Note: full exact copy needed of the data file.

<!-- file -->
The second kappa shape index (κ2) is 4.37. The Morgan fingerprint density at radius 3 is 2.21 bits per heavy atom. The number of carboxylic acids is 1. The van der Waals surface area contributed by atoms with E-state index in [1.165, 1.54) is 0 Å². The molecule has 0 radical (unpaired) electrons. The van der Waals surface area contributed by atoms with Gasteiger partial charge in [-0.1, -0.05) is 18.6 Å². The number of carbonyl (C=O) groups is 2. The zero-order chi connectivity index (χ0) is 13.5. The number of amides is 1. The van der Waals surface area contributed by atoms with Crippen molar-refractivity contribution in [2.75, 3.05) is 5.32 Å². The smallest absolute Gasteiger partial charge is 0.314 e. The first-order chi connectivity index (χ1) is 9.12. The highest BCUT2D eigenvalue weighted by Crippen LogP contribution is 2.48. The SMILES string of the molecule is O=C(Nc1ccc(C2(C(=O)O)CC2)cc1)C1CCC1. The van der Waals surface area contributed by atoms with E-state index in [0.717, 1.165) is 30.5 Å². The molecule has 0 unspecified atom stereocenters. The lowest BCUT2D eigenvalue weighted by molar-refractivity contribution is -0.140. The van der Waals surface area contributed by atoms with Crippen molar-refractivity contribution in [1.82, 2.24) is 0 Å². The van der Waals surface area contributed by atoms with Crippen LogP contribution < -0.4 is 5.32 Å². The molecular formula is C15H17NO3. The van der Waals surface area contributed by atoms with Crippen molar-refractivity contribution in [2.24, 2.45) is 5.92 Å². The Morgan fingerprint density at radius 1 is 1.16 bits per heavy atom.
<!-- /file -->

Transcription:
The second kappa shape index (κ2) is 4.37. The Morgan fingerprint density at radius 3 is 2.21 bits per heavy atom. The number of carboxylic acids is 1. The van der Waals surface area contributed by atoms with E-state index in [1.165, 1.54) is 0 Å². The molecule has 0 radical (unpaired) electrons. The van der Waals surface area contributed by atoms with Gasteiger partial charge in [-0.1, -0.05) is 18.6 Å². The number of carbonyl (C=O) groups is 2. The zero-order chi connectivity index (χ0) is 13.5. The number of amides is 1. The van der Waals surface area contributed by atoms with Crippen molar-refractivity contribution in [2.75, 3.05) is 5.32 Å². The smallest absolute Gasteiger partial charge is 0.314 e. The first-order chi connectivity index (χ1) is 9.12. The highest BCUT2D eigenvalue weighted by Crippen LogP contribution is 2.48. The SMILES string of the molecule is O=C(Nc1ccc(C2(C(=O)O)CC2)cc1)C1CCC1. The van der Waals surface area contributed by atoms with E-state index in [0.717, 1.165) is 30.5 Å². The molecule has 0 unspecified atom stereocenters. The lowest BCUT2D eigenvalue weighted by molar-refractivity contribution is -0.140. The van der Waals surface area contributed by atoms with Crippen molar-refractivity contribution in [1.82, 2.24) is 0 Å². The van der Waals surface area contributed by atoms with Crippen LogP contribution < -0.4 is 5.32 Å². The molecular formula is C15H17NO3. The van der Waals surface area contributed by atoms with Crippen molar-refractivity contribution in [2.24, 2.45) is 5.92 Å². The Morgan fingerprint density at radius 1 is 1.16 bits per heavy atom.